Antinori wines from the heart of the Chianti region, like those cultivated at the Antinori wineries of Tenuto Tignanello, Badia a Passignano or Pèppoli, bear witness to the rich tradition of the Sangiovese variety. This grape is primarily grown on the slopes of the traditional vineyards mentioned above, along with smaller amounts of Cabernet Sauvignon, Cabernet Franc, Merlot and Syrah.
We have the Sangiovese grape with its high tannin and acid content to thank for many of Tuscany's most popular red wines. Which means: without Sangiovese, there would be no Chianti Classico! The grape variety, with a minimum proportion of 80 %, constitutes the main or sole component of the wine, which epitomises the red wine region of Tuscany like no other.
The Pèppoli and Badia a Passignano, two wineries with centuries of tradition, both exclusively produce Chianti Classico: the Pèppoli Chianti Classico DOCG and the Badia a Passignano Chianti Classico Gran Selezione DOCG, made from a selection of the best grapes from the Badia a Passignano Abbey vineyard. Both are characterised by a ruby red shade, intense highlights of berries as well as particularly velvety tannins on the palate. They are typical examples of their variety.
This vineyard in the centre of the Chianti region was and continues to be the "laboratory" of the Antinori family. This is where new paths were taken, both in the field of cultivation and in wine making. This is also where the so-called Supertuscans originated.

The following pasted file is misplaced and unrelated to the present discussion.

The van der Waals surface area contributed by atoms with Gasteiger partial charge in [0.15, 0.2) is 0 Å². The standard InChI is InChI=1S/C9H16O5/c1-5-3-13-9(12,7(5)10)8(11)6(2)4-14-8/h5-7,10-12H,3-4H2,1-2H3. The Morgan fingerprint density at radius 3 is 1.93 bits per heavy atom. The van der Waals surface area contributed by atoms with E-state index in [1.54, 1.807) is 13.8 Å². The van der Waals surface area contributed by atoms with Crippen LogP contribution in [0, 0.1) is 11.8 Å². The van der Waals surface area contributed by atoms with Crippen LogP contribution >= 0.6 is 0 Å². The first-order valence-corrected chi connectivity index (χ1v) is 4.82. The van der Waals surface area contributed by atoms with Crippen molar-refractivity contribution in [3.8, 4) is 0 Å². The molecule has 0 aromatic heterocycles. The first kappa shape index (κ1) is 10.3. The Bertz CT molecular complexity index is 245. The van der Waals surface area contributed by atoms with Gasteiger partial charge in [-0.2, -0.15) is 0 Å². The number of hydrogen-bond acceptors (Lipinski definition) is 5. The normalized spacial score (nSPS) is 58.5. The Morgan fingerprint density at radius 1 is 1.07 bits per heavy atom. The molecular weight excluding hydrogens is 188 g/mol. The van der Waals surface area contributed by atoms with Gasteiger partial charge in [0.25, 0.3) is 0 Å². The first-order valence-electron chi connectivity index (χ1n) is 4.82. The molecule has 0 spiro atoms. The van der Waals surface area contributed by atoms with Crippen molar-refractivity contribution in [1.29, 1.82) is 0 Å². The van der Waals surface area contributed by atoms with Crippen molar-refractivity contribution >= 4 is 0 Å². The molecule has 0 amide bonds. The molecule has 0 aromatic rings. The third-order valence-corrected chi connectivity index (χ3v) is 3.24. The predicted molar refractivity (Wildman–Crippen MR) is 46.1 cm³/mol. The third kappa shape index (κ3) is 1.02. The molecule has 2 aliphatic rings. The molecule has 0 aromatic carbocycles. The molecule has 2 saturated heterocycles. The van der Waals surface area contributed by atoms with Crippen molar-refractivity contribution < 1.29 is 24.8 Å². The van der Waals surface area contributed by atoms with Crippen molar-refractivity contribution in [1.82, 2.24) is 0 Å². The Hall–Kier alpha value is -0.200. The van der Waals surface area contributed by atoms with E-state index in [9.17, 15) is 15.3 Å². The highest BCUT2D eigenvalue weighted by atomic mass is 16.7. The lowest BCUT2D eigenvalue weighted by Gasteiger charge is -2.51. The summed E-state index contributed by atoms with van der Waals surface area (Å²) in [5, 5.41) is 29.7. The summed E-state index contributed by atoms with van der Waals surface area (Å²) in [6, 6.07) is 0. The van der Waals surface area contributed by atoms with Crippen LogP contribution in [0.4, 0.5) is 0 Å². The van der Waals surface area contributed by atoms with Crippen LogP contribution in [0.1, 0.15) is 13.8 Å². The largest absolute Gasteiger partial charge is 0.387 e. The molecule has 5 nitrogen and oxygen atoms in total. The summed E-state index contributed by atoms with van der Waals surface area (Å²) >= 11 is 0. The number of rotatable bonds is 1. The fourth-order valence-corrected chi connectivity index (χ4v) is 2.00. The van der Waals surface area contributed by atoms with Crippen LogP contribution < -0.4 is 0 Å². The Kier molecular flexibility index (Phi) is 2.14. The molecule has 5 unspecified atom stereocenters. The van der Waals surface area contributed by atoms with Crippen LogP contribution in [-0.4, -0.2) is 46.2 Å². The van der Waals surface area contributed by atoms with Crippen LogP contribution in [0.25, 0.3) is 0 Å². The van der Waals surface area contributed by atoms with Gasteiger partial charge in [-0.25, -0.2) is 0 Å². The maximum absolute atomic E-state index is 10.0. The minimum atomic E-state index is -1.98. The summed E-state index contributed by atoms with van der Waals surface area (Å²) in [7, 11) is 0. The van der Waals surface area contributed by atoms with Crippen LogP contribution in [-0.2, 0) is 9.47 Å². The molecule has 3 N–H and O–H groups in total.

Piero Antinori, the patron of the Antinori family, made it his goal in the 1970s to elevate Tuscan wine to a new level of quality. To achieve this, however, it was necessary for him to break away from the strict rules of Chianti production. Antinori reduced the then prescribed proportion of white grape varieties for the newly created first Supertuscan, named after the Tignanello vineyard. He later did without it entirely. And he did something that no one in Italy had dared to do before him: he was the first to mature the Sangiovese in barrique.
Still to this day, Tignanello Toscana IGT, made from Sangiovese, Cabernet Sauvignon and Cabernet Franc grapes, is considered one of the most renowned wines worldwide – and rightly so, as its deep ruby red is just as much a delight on the eye as the silky texture of the tannins and the lively, complex finish are on the palate.
In addition to Tignanello, the Antinori family also developed a second world-famous Supertuscan – the Solaia. This red wine, also named after its vineyard of origin, is pressed mainly from the French grape varieties Cabernet Sauvignon and Cabernet Franc as well as a proportion of Sangiovese grapes, in contrast to its counterpart.
The Antinori family's largest vineyard, Tenuta Guado al Tasso, covering 320 ha, is located in the Bolgheri DOC wine-growing region. The mild maritime climate as well as the sandy, limestone and clay soils of the region are what give the wines their incomparable character. The vineyards are mainly populated by Cabernet Sauvignon, Merlot, Syrah, Cabernet Franc, Petit Verdot as well as Vermentino Nero and Bianco vines.